Alcohol intervention and drug intervention are typically required to begin treatment, as addiction is an illness which necessitates a treatment program which is often unaccepted by the patient whose addiction prevents them from seeing the need for substance abuse intervention. An intervention can take many forms, some of which are preferable and others much less enjoyable, but the fact of the matter remains that an addict’s treatment program will not begin without an intervention to start the process.

Purpose of an Intervention

The purpose of a drug intervention is to introduce the addict to the concept of their need for a drug intervention specialist. An addict rarely understands the need for change, such is the nature of addiction, yet knows how intervention help is an immediate concern toward well-being and a meaningful life. The very nature of the illness prevents a patient from diagnosing themselves and therefore requires the aid provided through an outside source. Whether it is an alcohol intervention, the beginnings of drug addiction treatment, or a combination of the two along with mental health care, something has to happen which changes the addict’s daily perception to realize the need for immediate treatment, right now, not tomorrow.

Types of Intervention

Interventions happen in several ways. Jail is the least preferred as it offers no opportunity toward sustained recovery yet requires ongoing legal problems which justify, according to the addict’s thoughts, continued drug use. An accident whether physical or overdose in nature might lead to a hospital trip, which again, is not the best way to begin treatment. A much better means of intervention is when friends and family can convince the addict of their need for treatment before legal and health issues occur. It is hard to do, which is why there are professional addiction and intervention specialists available to help with such a project, but it is proven beyond doubt how the addict will find relief from their suffering with the help of an intervention of whatever means are needed to facilitate treatment and recovery.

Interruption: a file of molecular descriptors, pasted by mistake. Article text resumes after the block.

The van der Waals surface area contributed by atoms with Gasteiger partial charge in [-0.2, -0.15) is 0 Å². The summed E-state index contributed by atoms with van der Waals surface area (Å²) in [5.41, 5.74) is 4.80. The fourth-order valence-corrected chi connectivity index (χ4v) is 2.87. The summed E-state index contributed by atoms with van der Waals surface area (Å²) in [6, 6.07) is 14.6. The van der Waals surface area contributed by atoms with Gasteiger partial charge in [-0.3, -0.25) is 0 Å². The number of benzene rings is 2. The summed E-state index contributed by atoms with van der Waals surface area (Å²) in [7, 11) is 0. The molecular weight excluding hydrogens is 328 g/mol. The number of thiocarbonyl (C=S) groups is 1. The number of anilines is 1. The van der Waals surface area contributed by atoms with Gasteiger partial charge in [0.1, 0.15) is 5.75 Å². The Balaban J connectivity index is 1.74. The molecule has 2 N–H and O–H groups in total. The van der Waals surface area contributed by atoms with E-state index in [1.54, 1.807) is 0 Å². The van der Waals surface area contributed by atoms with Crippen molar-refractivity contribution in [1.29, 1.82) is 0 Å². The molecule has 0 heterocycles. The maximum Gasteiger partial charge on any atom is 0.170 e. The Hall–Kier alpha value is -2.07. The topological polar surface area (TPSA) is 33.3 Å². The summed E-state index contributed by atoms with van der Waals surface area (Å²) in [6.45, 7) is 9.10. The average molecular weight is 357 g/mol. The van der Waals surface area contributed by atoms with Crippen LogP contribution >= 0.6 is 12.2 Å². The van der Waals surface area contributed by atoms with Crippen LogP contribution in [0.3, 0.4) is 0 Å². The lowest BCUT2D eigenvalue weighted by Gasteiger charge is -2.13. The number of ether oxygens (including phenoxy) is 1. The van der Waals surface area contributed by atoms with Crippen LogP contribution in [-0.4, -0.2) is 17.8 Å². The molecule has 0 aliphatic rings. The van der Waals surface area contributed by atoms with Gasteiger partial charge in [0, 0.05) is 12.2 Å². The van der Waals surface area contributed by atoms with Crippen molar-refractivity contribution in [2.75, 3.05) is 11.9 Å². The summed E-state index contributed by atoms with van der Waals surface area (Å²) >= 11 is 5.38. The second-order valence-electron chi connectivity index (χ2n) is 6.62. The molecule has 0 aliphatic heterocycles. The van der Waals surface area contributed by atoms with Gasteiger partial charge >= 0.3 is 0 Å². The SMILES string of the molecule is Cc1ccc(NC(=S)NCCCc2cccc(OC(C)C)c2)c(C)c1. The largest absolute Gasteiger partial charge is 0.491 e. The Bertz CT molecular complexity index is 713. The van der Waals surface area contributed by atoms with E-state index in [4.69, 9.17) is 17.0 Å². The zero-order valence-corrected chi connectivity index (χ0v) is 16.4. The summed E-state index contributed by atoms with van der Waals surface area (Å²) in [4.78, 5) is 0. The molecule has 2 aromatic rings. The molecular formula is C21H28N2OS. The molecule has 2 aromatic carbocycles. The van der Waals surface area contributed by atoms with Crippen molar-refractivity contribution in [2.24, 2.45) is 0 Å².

Voluntary Intervention

Drug intervention programs are best entered through voluntary commitment as the addict realizes their need for help. Maybe they had a bad splurge and realize how addiction is no longer controllable, perhaps a short stint in jail or the hospital gave them a moment of sobriety in which they recognized the problem. The story of intervention is as varied as the addicts themselves are, but someone willing to accept treatment voluntarily is the best solution toward an addiction program and treatment.

Involuntary Commitment

In spite of how repulsive the idea may sound, there does come time when involuntary commitment is warranted. In legal terms, it means the person is a danger to themselves or others, and a judge provides a declaration concerning how the patient is treated. Such a concept may seem a horrible last effort, certainly not something anyone hopes to ever do to a friend, but is much better than the concept of how an addict may hurt people. An alcohol intervention is absolutely a moral obligation people have when they see a friend or family member driving drunk, and drug intervention programs are are an absolute necessity when someone is living outside of reality or common sense due to substance abuse.

Intervention Preparation

There is no preparation for someone in a drug or alcohol induced stupor to fall down steps and go to the hospital. There is also no preparation when an overdose occurs which puts an addict in the hospital. Neither is there prep time involved when someone is arrested for illegal drug possession, theft to provide funds for continued addiction, or DUI. At such a point, it becomes a public issue concerning community safety. Much better is when people with close relationships to the addict see such issues coming and address them as needed with a personal intervention. Most people who have a loved one who is an addict have never dealt with the issue in the past and don’t know how to proceed.

The above statement is a partial falsehood. Friends, family, and loved ones of the addict have been dealing with addiction for years for the sake of the addict. They’ve talked to other victims of addiction, they’ve researched the meaning of addiction, they have sought therapy themselves while the addiction continued. Preparing for an intervention needs for the family to acknowledge their own participation in the addiction by allowing it to proceed to the event it has become, and recognize their own strengths and weaknesses when approaching the addict with the gift of recovery.


The bottom line is that if the addict were responsible enough to recognize their illness, there wouldn’t be addiction as a disease. Recovery always starts with an intervention. How the intervention occurs is a matter of how the addict is treated and how successfully they will approach life during recovery.